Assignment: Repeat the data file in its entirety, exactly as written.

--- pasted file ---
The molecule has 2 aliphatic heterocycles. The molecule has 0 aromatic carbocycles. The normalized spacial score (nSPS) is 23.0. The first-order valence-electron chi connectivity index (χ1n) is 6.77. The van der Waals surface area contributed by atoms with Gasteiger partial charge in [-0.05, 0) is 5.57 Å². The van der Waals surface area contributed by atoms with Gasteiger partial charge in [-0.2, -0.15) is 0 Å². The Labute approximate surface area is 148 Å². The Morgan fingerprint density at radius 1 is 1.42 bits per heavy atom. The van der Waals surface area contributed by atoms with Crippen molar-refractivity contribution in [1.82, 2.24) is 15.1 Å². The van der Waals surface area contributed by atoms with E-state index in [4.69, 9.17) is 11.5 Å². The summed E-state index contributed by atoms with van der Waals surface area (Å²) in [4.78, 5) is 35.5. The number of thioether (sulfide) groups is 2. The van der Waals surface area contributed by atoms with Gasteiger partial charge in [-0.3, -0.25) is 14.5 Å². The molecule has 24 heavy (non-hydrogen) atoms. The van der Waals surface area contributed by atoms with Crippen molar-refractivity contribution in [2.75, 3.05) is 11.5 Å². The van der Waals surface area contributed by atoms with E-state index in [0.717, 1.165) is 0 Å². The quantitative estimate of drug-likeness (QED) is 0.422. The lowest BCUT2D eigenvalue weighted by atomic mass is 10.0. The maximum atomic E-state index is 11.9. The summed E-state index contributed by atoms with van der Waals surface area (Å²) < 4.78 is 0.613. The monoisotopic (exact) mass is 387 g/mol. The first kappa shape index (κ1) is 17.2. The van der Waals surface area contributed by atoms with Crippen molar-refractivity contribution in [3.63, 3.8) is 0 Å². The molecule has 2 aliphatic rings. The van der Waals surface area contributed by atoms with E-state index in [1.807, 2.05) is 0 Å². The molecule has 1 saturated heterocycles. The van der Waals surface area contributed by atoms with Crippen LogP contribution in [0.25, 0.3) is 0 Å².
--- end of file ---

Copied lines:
The molecule has 2 aliphatic heterocycles. The molecule has 0 aromatic carbocycles. The normalized spacial score (nSPS) is 23.0. The first-order valence-electron chi connectivity index (χ1n) is 6.77. The van der Waals surface area contributed by atoms with Gasteiger partial charge in [-0.05, 0) is 5.57 Å². The van der Waals surface area contributed by atoms with Gasteiger partial charge in [-0.2, -0.15) is 0 Å². The Labute approximate surface area is 148 Å². The Morgan fingerprint density at radius 1 is 1.42 bits per heavy atom. The van der Waals surface area contributed by atoms with Crippen molar-refractivity contribution in [1.82, 2.24) is 15.1 Å². The van der Waals surface area contributed by atoms with E-state index in [4.69, 9.17) is 11.5 Å². The summed E-state index contributed by atoms with van der Waals surface area (Å²) in [4.78, 5) is 35.5. The number of thioether (sulfide) groups is 2. The van der Waals surface area contributed by atoms with Gasteiger partial charge in [-0.3, -0.25) is 14.5 Å². The molecule has 24 heavy (non-hydrogen) atoms. The van der Waals surface area contributed by atoms with Crippen molar-refractivity contribution in [2.75, 3.05) is 11.5 Å². The van der Waals surface area contributed by atoms with E-state index in [0.717, 1.165) is 0 Å². The quantitative estimate of drug-likeness (QED) is 0.422. The lowest BCUT2D eigenvalue weighted by atomic mass is 10.0. The maximum atomic E-state index is 11.9. The summed E-state index contributed by atoms with van der Waals surface area (Å²) < 4.78 is 0.613. The monoisotopic (exact) mass is 387 g/mol. The first kappa shape index (κ1) is 17.2. The van der Waals surface area contributed by atoms with Crippen molar-refractivity contribution in [3.63, 3.8) is 0 Å². The molecule has 2 aliphatic rings. The van der Waals surface area contributed by atoms with E-state index in [1.807, 2.05) is 0 Å². The molecule has 1 saturated heterocycles. The van der Waals surface area contributed by atoms with Crippen LogP contribution in [0.25, 0.3) is 0 Å².